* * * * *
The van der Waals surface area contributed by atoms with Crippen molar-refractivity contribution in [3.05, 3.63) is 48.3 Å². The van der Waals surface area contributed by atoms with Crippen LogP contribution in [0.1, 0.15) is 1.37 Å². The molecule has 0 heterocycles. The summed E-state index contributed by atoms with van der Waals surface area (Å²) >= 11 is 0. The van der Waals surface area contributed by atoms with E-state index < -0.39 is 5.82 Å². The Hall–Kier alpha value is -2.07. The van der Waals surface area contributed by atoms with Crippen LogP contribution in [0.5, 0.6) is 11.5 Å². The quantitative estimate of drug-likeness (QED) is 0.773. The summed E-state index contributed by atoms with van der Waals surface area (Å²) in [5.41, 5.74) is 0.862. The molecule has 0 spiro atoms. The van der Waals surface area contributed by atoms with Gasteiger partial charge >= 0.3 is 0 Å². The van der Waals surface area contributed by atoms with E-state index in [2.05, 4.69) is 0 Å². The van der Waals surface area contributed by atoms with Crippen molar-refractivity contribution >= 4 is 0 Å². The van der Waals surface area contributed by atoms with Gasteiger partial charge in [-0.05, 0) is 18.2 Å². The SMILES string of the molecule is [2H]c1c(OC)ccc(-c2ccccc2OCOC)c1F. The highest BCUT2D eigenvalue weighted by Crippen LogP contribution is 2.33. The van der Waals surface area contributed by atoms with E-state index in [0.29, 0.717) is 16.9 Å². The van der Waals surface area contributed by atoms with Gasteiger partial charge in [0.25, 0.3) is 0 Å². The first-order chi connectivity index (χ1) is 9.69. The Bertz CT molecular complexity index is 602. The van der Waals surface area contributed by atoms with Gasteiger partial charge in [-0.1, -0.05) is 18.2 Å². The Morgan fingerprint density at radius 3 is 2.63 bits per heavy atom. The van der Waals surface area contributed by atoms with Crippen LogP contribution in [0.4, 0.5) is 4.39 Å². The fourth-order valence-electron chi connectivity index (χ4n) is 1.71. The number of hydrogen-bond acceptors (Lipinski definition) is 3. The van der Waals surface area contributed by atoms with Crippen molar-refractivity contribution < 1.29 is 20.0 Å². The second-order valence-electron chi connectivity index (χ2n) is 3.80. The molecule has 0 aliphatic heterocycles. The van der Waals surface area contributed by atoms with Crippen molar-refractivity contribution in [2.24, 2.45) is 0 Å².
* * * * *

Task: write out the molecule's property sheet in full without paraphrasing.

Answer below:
The van der Waals surface area contributed by atoms with Crippen molar-refractivity contribution in [3.05, 3.63) is 48.3 Å². The van der Waals surface area contributed by atoms with Crippen LogP contribution in [0.1, 0.15) is 1.37 Å². The molecule has 0 heterocycles. The summed E-state index contributed by atoms with van der Waals surface area (Å²) >= 11 is 0. The van der Waals surface area contributed by atoms with E-state index < -0.39 is 5.82 Å². The Hall–Kier alpha value is -2.07. The van der Waals surface area contributed by atoms with Crippen LogP contribution in [0.5, 0.6) is 11.5 Å². The quantitative estimate of drug-likeness (QED) is 0.773. The summed E-state index contributed by atoms with van der Waals surface area (Å²) in [5.41, 5.74) is 0.862. The molecule has 0 spiro atoms. The van der Waals surface area contributed by atoms with Gasteiger partial charge >= 0.3 is 0 Å². The van der Waals surface area contributed by atoms with E-state index in [2.05, 4.69) is 0 Å². The van der Waals surface area contributed by atoms with Crippen molar-refractivity contribution >= 4 is 0 Å². The van der Waals surface area contributed by atoms with Gasteiger partial charge in [-0.05, 0) is 18.2 Å². The SMILES string of the molecule is [2H]c1c(OC)ccc(-c2ccccc2OCOC)c1F. The highest BCUT2D eigenvalue weighted by Crippen LogP contribution is 2.33. The van der Waals surface area contributed by atoms with E-state index in [0.29, 0.717) is 16.9 Å². The van der Waals surface area contributed by atoms with Gasteiger partial charge in [0.25, 0.3) is 0 Å². The first-order chi connectivity index (χ1) is 9.69. The Bertz CT molecular complexity index is 602. The van der Waals surface area contributed by atoms with Gasteiger partial charge in [-0.1, -0.05) is 18.2 Å². The Morgan fingerprint density at radius 3 is 2.63 bits per heavy atom. The van der Waals surface area contributed by atoms with Crippen LogP contribution in [0.4, 0.5) is 4.39 Å². The fourth-order valence-electron chi connectivity index (χ4n) is 1.71. The number of hydrogen-bond acceptors (Lipinski definition) is 3. The van der Waals surface area contributed by atoms with Crippen molar-refractivity contribution < 1.29 is 20.0 Å². The second-order valence-electron chi connectivity index (χ2n) is 3.80. The molecule has 0 aliphatic heterocycles. The van der Waals surface area contributed by atoms with Crippen molar-refractivity contribution in [2.24, 2.45) is 0 Å².